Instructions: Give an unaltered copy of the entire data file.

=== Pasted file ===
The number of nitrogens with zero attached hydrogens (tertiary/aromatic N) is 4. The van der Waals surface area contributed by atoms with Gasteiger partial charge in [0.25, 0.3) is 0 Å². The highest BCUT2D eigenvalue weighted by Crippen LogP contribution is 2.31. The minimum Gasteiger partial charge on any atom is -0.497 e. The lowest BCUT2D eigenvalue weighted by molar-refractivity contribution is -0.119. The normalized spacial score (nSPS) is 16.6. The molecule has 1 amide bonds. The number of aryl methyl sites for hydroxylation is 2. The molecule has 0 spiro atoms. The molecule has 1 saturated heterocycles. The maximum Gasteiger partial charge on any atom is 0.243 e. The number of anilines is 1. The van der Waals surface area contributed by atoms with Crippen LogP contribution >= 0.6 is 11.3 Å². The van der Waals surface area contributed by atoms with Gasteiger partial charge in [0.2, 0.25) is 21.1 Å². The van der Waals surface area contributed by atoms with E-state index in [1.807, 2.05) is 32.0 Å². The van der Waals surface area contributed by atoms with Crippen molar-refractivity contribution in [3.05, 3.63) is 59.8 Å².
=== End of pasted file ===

The number of nitrogens with zero attached hydrogens (tertiary/aromatic N) is 4. The van der Waals surface area contributed by atoms with Gasteiger partial charge in [0.25, 0.3) is 0 Å². The highest BCUT2D eigenvalue weighted by Crippen LogP contribution is 2.31. The minimum Gasteiger partial charge on any atom is -0.497 e. The lowest BCUT2D eigenvalue weighted by molar-refractivity contribution is -0.119. The normalized spacial score (nSPS) is 16.6. The molecule has 1 amide bonds. The number of aryl methyl sites for hydroxylation is 2. The molecule has 0 spiro atoms. The molecule has 1 saturated heterocycles. The maximum Gasteiger partial charge on any atom is 0.243 e. The number of anilines is 1. The van der Waals surface area contributed by atoms with Crippen LogP contribution >= 0.6 is 11.3 Å². The van der Waals surface area contributed by atoms with Gasteiger partial charge in [0.2, 0.25) is 21.1 Å². The van der Waals surface area contributed by atoms with E-state index in [1.807, 2.05) is 32.0 Å². The van der Waals surface area contributed by atoms with Crippen molar-refractivity contribution in [3.05, 3.63) is 59.8 Å².